Third Party


Large or Busy Websites

If your website is anticipating a larger number of visitors, or you're planning to include lots of media rich content including video, you will probably want to use a Third Party Hosting service to host your website. Third Party Hosting will give you optimal performance and a much larger bandwidth for your visitors than our own Maldon Media servers can provide. Obviously a premium service comes at a premium cost, however we have a good knowledge of these service providers and can help steer you in the right direction should you want us to.

Hosting Considerations

When deciding on a suitable third party web hosting package you need to consider many different aspects before making your final decision. These will most likely include:

  1. Machine specification including number of processors, the amount of RAM available. The server your website is on needs to have enough power to cope.
  2. The operating system that runs on your server. All our websites are built on Microsoft's DotNet Core 2 framework which is a cross platform framework, giving you a choice of Microsoft Windows, macOS, or Linux.
  3. Database support for your website. Most websites have some sort of database dependency and we usually use Microsoft's SQL Server. In many cases we use the free SQL Express version as this is more than adequate for many website scenarios. More complex website will need a full version of SQL Server which will also need to be hosted. SQL Server is supported to run on both the Microsoft Windows platform and more recently Linux.
  4. The amount of disc space available may be important to you. For smaller websites with just a few images you won't need a lot of space. However larger sites or those that deal heavily with images, and especially video, will need considerably more. Video especially is extremely hungry on disc space, however if you are planning on including a lot of video then you may well be better off hosting the video content on a service such as Vimeo. This does have a cost, however it relieves the storage and bandwidth issues that video often incurs.
  5. The bandwidth, or speed of the Internet connection from your server is potentially very important. For smaller text based websites with occasional graphics this is unlikely to be too much of an issue, but for media rich websites, or those that have a lot of visitors, it could be vital. Most people who use the Internet expect a page to load in under three seconds. If it doesn't they may well give up and go elsewhere. So if the page they are loading has several large images, or even video, it needs to arrive quickly. We hear a lot about home broadband download speeds, and with the latest fibre connections speeds of over 30Mbs are common place. If the web server cannot supply the content at a suitable rate then it doesn't matter how quick your visitor's Internet connection is.
  6. Redundancy and disaster recovery is also something you need to consider. This is often a grey area because in many ways it's like insurance, it's an investment for if and when something goes wrong. What happens if the server your website is hosted on fails for some reason? How long are you prepared to be without your website? Although your data will certainly be backed up, full backups are usually taken once a day, if the failure doesn't happen immediately after that backup how much data are you prepared to lose? There are various ways around this, most of which usually involve using more than one server. We can discuss this with you as a part of your consultation so you don't need to worry, but you definitely do need to think about it.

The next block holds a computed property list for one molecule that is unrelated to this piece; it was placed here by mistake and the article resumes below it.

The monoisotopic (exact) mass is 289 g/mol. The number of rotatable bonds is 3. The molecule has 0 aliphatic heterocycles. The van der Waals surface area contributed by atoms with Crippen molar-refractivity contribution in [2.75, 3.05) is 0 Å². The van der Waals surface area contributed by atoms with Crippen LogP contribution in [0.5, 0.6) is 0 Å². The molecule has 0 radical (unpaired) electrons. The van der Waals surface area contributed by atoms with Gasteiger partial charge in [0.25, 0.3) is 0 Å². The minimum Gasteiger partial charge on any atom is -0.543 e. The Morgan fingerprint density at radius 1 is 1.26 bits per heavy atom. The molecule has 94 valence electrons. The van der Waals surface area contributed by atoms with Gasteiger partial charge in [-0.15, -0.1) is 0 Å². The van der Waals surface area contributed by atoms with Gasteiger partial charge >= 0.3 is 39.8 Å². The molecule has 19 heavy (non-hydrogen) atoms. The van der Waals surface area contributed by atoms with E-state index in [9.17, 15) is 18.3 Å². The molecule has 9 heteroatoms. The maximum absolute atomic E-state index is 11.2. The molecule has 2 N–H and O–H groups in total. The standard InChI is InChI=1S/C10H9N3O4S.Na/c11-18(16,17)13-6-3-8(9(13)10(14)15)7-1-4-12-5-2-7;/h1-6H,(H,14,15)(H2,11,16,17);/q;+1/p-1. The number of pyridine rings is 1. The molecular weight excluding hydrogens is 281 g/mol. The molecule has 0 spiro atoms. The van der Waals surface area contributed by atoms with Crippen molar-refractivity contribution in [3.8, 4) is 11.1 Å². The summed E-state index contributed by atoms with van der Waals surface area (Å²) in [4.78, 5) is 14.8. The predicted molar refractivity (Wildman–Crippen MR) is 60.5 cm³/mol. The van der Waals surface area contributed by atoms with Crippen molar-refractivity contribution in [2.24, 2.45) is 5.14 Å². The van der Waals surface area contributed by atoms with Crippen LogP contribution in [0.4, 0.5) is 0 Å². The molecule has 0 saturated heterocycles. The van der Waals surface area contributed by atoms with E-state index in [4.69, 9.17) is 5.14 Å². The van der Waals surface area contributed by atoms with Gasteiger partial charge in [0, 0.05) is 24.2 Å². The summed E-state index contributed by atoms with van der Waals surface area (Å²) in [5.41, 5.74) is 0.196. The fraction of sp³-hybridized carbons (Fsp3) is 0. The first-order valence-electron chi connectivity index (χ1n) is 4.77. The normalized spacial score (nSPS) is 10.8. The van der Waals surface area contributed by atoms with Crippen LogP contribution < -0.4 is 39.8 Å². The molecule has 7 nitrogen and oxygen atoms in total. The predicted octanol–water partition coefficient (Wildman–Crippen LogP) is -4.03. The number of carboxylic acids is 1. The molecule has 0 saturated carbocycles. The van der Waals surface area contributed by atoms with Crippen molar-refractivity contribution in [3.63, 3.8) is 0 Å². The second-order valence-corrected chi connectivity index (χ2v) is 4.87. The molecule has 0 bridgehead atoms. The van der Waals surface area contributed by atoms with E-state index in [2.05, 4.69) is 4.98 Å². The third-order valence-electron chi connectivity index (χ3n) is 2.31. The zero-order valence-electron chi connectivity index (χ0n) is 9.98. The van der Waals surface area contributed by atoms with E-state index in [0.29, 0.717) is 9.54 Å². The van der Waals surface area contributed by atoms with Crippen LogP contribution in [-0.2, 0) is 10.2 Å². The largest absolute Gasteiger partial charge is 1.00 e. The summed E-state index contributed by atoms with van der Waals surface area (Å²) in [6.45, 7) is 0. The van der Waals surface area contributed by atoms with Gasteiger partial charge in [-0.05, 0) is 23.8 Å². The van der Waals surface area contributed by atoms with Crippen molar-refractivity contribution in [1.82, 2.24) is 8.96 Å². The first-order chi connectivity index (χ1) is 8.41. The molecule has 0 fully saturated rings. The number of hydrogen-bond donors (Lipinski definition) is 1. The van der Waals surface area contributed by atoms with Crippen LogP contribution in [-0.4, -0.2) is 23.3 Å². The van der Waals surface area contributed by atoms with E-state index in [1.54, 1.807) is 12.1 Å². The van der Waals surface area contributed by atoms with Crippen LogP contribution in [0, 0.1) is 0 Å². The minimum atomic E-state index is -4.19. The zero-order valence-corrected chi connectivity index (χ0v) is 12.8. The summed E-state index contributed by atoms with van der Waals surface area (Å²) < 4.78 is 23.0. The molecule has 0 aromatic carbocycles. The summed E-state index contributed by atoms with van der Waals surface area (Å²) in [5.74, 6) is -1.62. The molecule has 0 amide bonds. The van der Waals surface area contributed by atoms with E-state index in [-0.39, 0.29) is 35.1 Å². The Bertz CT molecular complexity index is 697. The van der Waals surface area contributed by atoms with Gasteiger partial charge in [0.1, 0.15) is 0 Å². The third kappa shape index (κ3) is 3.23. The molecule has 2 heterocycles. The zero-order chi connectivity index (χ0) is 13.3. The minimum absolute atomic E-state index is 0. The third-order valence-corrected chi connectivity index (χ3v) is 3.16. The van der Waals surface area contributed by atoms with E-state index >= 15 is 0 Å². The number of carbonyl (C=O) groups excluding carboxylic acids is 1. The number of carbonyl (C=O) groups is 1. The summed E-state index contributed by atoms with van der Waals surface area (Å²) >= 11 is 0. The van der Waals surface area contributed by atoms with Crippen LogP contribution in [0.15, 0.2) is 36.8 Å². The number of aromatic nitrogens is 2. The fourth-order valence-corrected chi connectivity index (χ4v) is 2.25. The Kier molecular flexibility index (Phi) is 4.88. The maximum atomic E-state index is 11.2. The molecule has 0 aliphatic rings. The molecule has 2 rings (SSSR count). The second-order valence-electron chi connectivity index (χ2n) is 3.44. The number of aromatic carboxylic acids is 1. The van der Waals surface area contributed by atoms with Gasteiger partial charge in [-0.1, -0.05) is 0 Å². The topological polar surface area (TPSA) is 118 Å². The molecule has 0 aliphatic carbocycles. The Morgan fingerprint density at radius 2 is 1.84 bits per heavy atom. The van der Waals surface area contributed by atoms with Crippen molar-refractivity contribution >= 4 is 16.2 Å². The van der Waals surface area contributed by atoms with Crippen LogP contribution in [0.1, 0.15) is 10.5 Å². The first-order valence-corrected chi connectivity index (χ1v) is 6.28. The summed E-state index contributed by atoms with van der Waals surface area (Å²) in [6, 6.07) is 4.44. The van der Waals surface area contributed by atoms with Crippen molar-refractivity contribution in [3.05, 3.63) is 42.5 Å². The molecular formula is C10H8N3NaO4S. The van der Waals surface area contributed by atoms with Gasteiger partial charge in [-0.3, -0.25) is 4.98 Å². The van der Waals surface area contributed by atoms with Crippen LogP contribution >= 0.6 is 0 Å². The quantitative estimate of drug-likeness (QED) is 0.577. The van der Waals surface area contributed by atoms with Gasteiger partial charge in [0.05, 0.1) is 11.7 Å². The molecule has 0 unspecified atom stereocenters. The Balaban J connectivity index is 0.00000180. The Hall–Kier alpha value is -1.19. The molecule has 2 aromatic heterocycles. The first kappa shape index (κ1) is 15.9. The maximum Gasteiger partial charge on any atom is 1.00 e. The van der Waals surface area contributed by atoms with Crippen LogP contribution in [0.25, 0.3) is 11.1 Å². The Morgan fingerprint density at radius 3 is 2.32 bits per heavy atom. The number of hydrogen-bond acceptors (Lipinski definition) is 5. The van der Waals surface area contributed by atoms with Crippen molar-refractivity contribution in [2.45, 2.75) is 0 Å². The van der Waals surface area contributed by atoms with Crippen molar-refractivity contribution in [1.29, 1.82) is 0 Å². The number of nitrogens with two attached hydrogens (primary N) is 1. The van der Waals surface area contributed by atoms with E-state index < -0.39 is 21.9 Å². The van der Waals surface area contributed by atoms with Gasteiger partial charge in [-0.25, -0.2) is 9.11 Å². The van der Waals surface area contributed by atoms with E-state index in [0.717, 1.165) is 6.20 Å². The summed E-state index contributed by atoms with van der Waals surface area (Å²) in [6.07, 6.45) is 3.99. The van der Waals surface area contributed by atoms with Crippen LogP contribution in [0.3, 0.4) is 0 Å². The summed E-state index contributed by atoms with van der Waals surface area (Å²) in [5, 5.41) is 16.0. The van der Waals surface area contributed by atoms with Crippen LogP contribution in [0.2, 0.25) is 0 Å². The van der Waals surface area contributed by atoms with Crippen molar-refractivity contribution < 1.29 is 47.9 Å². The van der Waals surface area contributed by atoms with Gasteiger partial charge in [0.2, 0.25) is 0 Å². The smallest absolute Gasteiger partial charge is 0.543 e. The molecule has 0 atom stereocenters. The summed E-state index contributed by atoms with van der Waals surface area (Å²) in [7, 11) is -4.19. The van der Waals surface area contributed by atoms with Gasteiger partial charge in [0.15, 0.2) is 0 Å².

Shared Hosting

Shared hosting is often the cheapest form of third party hosting. Simply put your website is installed on a server along side various other websites. Because it's shared so are the server resources. The benefit of this type of hosting is usually the cost, however one of the negatives is if a website that sits on the same server is particularly busy, your site could suffer as a result. For smaller sites this usually isn't a problem, but for larger more complex media rich designs it could cause issues. Shared hosting solutions are also more restricted. The hosting providers usually try very hard to protect the other users who are on the same server as you. Consequently the configuration of these servers is severely restricted.

Virtual Server Hosting

Virtual Hosting is the next step up from shared hosting and gives you the benefit of your own server. The machine itself is exclusively yours and you have access to use it pretty much as you wish without restrictions. The compromise here is that being a virtual server, it actually sits on top of a much bigger physical server which is shared by many individual customers. So although you have in principle your own machine the server resources are still shared. Usually though this is better controlled by the virtual server host so it's a useful compromise. Cost wise it's more expensive than shared hosting, but cheaper that dedicated hosting (see below). Virtual servers do have the advantage in that they can be very quickly moved to a new host, and potential recovery time could be a lot quicker in the event of a failure.

Dedicated Hosting

Dedicated hosting refers to an actual physical server, a computer that is effectively yours. You don't share it or any of it's resources with anyone, and as such it has many benefits. The server can be configured as required. Any necessary software can be installed, and it can even be rebooted without having to consider any other customers. This freedom does of course come at a cost and this is often the most expensive of the three main hosting options.